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Javascript optional chaining

Javascript optional chaining

2020 is a hell of a year for most of us but not with Javascript as it has introduced a lot of new cool features including one of my favorites: Optional Chaining.

If you haven’t tried Typescript before, this might be new to you but this functionality is very much used in Typescript. Let’s dive into the code, shall we?

Suppose you have the following code:

const human = { job: null }

What if you want to access a particular property of job like so:

const salary = human.job.salary

This code will throw an error telling us that it can’t read salary of null. Typically devs will use ternary operator to avoid the error like so:

const salary = human.job ? human.job.salary : undefined

While this will work the code will be easily repetitive when you are trying to read lots of properties from a huge object that might or might not exist. Thanks for Javascript, you can now do it elegantly in your code like so:

const salary = human.job?.salary

The code will not produce an error. If the job property happened to not exist, then it will just return an undefined.

So where’s the chaining part? Suppose human might or might not exist then your code can look as following:

const salary = human?.job?.salary // outputs undefined

That’s it for Optional Chaining.  2020 for Javscript have been awesome there are other of cool stuffs that have been introduced like Object.fromEntries, matchAll(), dynamic import,  Promise.allSettled, Null Coalescing and others.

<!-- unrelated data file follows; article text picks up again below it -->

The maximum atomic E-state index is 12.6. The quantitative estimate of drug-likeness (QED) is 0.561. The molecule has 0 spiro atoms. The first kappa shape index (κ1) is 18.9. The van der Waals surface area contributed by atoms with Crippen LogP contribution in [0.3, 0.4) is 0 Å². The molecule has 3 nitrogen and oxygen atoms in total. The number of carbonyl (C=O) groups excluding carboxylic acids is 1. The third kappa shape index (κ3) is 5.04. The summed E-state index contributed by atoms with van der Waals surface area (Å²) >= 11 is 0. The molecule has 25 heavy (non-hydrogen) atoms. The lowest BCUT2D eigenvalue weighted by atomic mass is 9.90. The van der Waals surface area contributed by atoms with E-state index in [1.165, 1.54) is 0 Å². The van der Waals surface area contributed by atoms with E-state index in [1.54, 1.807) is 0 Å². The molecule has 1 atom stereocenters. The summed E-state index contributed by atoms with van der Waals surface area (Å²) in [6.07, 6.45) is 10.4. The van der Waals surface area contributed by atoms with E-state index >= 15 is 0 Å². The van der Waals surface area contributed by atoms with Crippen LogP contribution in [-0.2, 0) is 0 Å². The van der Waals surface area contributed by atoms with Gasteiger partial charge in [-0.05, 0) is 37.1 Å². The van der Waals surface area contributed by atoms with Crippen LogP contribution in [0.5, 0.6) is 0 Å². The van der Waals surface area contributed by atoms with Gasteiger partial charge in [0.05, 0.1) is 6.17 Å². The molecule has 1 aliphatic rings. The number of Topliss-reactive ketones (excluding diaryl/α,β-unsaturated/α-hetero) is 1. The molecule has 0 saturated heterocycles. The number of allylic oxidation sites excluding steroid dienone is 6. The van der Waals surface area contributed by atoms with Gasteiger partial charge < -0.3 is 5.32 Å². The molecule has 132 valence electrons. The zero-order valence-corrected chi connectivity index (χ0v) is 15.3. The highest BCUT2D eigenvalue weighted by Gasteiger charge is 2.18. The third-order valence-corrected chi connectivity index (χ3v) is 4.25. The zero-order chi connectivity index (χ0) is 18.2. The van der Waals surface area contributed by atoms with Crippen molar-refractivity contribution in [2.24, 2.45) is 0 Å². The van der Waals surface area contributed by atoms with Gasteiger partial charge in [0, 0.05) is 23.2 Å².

Let’s keep rockin with Javascript!

Javascript optional chaining

TF is noop and what’s the use of it (JS)?

Have you encountered a function or a variable that is called noop in any source code you are reading? Have you asked yourself what the hell is that for?

Well, noop just means NO OPERATION. Meaning do not do something, return undefined or return an empty function. It is literally simple as that.

So what is the need for this noop at all?

Backup callback / Legacy code

Supposed you have a function like that accepts a function like so:

function displayInfo(callbackFn) {
  // execute callbackFn and and perform other complex things

and supposed your code will run in different environments like desktop, web, and mobile.

Now you need to provide displayInfo() a valid callback function that might only be available for a particular environment. Typically developers will create an empty function that will do nothing, thus noop. Like so:

 const callbackFn = environmentFn ? environmentFn : () => {} 

But writing an empty function every time you need it is not good in the eyes right? As such, developers separate it on a separate function like so:

const noop = () => {} 

That’s it! If ever you think of another usage of the noop function feel free to comment it below.